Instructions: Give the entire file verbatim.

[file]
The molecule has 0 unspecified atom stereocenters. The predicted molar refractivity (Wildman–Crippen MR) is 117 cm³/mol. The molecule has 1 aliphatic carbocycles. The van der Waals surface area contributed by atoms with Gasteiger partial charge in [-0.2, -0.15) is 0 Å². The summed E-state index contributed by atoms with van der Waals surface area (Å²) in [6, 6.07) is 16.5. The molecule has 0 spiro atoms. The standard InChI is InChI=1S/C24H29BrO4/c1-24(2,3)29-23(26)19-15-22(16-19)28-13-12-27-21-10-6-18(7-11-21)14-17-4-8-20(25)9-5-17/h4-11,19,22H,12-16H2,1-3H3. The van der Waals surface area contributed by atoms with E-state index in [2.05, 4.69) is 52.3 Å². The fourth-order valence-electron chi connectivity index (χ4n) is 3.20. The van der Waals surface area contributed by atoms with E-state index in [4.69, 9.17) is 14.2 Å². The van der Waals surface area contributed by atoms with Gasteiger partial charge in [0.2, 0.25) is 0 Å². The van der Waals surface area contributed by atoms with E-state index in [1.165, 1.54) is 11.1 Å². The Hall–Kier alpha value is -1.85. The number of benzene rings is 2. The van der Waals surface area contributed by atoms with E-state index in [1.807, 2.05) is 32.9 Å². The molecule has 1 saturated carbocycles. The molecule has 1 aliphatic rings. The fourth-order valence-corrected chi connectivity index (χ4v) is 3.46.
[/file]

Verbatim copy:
The molecule has 0 unspecified atom stereocenters. The predicted molar refractivity (Wildman–Crippen MR) is 117 cm³/mol. The molecule has 1 aliphatic carbocycles. The van der Waals surface area contributed by atoms with Gasteiger partial charge in [-0.2, -0.15) is 0 Å². The summed E-state index contributed by atoms with van der Waals surface area (Å²) in [6, 6.07) is 16.5. The molecule has 0 spiro atoms. The standard InChI is InChI=1S/C24H29BrO4/c1-24(2,3)29-23(26)19-15-22(16-19)28-13-12-27-21-10-6-18(7-11-21)14-17-4-8-20(25)9-5-17/h4-11,19,22H,12-16H2,1-3H3. The van der Waals surface area contributed by atoms with E-state index in [2.05, 4.69) is 52.3 Å². The fourth-order valence-electron chi connectivity index (χ4n) is 3.20. The van der Waals surface area contributed by atoms with E-state index in [4.69, 9.17) is 14.2 Å². The van der Waals surface area contributed by atoms with Gasteiger partial charge in [0.2, 0.25) is 0 Å². The van der Waals surface area contributed by atoms with E-state index in [1.165, 1.54) is 11.1 Å². The Hall–Kier alpha value is -1.85. The number of benzene rings is 2. The van der Waals surface area contributed by atoms with E-state index in [1.807, 2.05) is 32.9 Å². The molecule has 1 saturated carbocycles. The molecule has 1 aliphatic rings. The fourth-order valence-corrected chi connectivity index (χ4v) is 3.46.